Electrical components are integral for powering automated manufacturing equipment. They need to be maintained and fixed, however, by well-trained electrical maintenance staff. But what exactly is electrical maintenance, and how does someone become an electrical maintenance professional?

Electrical maintenance is a professional field that covers testing, monitoring, fixing, and replacing elements of an electrical system. Maintenance personnel work in a variety of settings from industrial facilities to homes. In a factory setting, maintenance technicians are considered highly specialized.

Becoming an Electrical Maintenance Professional

To become an electrical maintenance professional, one must complete a one to two-year associate degree. This can be obtained from either a vocational school or community college. After successfully completing the courses, individuals complete an apprenticeship to gain experience.

Alongside an apprenticeship, there are a variety of training programs to help onboard and upskill new employees faster. These programs vary in approach and teaching methods, for instance, some might use 3D simulation to train new workers, which has several advantages over classroom or other more traditional learning mediums. Simulation training provides a safe environment for trainees to learn and make mistakes without risking themselves, equipment, or others. Trainees learn from their mistakes and get immediate feedback on areas of improvement. On top of that, simulation training software is scalable and flexible. It is adjustable to different skill levels and provides a variety of scenarios to learn from.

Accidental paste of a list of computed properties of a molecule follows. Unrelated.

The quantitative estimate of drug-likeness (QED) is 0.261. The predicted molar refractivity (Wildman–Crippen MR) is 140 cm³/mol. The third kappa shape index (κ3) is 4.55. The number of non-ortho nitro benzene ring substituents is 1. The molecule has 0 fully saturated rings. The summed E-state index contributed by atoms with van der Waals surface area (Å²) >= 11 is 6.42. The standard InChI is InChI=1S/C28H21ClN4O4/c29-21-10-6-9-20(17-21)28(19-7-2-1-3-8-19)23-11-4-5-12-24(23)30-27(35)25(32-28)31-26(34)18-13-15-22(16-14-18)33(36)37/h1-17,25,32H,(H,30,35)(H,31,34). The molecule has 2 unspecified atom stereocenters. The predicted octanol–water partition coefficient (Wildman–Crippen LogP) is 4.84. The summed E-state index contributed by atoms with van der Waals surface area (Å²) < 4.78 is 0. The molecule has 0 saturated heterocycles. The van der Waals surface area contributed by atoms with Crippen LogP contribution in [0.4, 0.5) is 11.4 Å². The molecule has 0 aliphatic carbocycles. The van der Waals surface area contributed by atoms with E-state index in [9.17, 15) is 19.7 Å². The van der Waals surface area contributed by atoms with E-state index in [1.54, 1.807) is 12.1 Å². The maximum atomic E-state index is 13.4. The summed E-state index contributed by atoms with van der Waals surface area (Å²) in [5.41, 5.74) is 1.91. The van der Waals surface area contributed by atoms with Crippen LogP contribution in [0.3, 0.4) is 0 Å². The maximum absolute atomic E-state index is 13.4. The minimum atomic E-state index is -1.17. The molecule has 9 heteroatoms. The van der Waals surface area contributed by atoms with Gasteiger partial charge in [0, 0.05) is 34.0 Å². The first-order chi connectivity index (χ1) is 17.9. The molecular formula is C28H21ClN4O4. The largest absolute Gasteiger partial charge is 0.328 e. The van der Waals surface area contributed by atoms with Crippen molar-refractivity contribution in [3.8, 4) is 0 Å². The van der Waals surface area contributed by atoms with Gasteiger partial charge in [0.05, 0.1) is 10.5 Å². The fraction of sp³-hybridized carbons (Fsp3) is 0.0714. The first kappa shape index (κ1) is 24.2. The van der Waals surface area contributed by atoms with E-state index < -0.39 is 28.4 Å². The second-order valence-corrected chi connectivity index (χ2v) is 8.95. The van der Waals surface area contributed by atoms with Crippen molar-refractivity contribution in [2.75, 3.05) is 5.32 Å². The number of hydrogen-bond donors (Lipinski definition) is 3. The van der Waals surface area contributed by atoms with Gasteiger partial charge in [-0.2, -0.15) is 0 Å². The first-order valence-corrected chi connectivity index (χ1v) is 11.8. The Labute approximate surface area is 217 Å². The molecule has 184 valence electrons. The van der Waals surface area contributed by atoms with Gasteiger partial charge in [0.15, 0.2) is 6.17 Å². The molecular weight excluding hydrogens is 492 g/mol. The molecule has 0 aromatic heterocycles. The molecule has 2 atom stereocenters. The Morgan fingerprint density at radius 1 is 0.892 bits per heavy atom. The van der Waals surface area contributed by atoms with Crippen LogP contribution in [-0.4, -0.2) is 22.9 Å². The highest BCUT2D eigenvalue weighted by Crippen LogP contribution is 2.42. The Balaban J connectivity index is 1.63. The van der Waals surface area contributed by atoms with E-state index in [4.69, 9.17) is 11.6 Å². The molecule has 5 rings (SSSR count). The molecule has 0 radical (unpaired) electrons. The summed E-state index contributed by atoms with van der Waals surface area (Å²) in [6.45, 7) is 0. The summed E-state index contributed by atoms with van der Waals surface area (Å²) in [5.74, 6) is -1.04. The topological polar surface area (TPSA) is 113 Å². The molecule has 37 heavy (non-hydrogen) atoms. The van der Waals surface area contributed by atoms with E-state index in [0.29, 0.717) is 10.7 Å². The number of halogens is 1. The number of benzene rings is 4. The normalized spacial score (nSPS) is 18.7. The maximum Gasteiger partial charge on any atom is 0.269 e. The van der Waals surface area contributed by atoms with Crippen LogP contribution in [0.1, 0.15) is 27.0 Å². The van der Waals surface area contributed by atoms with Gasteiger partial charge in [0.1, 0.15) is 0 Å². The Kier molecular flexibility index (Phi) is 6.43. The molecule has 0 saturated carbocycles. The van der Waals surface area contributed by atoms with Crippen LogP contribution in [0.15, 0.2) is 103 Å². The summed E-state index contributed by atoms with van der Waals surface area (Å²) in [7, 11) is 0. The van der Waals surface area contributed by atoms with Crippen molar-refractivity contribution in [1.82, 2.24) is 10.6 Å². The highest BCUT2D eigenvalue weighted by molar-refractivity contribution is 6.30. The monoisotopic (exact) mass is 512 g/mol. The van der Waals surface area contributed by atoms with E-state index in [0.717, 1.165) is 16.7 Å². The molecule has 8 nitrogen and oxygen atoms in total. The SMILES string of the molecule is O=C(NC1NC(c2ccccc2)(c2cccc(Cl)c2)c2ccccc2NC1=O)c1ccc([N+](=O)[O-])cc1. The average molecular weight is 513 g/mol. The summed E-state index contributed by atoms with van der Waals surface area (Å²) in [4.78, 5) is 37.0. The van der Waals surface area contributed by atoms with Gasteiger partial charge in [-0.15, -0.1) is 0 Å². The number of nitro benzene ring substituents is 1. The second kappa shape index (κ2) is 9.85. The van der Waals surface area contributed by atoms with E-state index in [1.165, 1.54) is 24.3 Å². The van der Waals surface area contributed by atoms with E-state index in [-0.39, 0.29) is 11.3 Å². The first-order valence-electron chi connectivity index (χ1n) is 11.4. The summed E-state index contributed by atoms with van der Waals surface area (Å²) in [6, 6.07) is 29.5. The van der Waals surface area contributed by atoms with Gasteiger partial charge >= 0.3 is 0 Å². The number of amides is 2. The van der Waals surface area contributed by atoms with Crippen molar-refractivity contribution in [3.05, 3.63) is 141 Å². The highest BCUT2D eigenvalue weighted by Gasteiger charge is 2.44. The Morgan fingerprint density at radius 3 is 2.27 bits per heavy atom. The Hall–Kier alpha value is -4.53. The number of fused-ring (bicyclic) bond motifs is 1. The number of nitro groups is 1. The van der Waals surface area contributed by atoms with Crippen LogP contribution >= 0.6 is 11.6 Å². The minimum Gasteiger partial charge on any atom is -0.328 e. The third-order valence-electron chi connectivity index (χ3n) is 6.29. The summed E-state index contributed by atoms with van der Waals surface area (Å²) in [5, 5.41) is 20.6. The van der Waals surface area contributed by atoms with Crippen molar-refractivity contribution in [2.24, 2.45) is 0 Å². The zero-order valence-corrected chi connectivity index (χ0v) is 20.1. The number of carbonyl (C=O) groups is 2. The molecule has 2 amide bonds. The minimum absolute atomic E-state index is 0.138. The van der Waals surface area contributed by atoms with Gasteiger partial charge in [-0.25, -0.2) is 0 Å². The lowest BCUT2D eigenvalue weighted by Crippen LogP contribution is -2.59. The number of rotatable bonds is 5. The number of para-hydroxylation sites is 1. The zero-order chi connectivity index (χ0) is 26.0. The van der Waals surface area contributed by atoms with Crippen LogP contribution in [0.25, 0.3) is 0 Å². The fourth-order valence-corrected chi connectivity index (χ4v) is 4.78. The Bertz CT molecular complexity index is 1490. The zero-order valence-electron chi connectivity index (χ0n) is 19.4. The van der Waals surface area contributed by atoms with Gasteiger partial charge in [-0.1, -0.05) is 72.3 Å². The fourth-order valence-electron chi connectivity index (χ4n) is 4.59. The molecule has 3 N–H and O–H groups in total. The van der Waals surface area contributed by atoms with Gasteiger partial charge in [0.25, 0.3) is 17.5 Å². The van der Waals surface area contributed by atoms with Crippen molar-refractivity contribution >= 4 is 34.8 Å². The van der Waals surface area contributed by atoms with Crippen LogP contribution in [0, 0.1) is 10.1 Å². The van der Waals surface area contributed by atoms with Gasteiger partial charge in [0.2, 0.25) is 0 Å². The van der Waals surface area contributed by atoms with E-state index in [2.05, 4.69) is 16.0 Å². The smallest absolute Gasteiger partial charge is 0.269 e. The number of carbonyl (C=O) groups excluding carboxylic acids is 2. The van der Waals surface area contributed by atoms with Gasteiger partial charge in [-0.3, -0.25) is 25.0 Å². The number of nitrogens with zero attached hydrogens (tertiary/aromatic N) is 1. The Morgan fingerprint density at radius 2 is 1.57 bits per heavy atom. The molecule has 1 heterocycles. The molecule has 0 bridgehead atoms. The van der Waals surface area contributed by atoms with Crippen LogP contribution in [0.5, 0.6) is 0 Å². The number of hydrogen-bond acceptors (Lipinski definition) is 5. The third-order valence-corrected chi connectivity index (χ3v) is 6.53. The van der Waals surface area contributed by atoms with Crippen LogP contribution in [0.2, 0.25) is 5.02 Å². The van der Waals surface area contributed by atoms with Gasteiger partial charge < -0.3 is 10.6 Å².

Some key skills required from electrical maintenance professionals includes,  knowledge of electrical systems, codes, and safety regulations, and critical thinking and troubleshooting skills. Troubleshooting, however, is a difficult skill to learn in a typical apprenticeship or classroom setting. Trainees have to wait for either a malfunction to learn how to fix it or companies have to shut down sections of the production lines for training. Both are time consuming and costly.

What is Troubleshooting?

Knowing how to troubleshoot electrical problems is integral for any electrical maintenance professional. In short, troubleshooting is learning how to solve a problem in a systematic and logical approach.

Lana Michele, a former Algonquin College teacher of Robotics and Electrical Engineering Technology, explained that, “troubleshooting is learning to solve the problem in a systematic way that really cuts down on time, only replacing the components that need replaced, which cuts down on money, and just becoming more efficient at your job and solving problems.”

Simutech Multimedia has a five-step approach for systematic troubleshooting:

  1. Observation: gathering information and using one’s senses to identify defects in a circuit
  2. Define the problem area: using one’s observations and a schematic diagram to determine the problem area by eliminating all functioning areas
  3. Identify possible causes: writing down each and every possible fault that could cause the problem
  4. Determine the most probable cause: focusing on the probability of which components may have failed and prioritizing them accordingly
  5. Test and repair: testing the diagnosis and repairing the faults

An Exciting Career

Being an electrical maintenance professional is a challenging and rewarding career. There are many working opportunities in a variety of industries from telecommunications to manufacturing to home inspection. It is well-paid with an average salary of $51,800. And, there are exciting new ways to learn how to be an electrical troubleshooter through gamification and serious play. 

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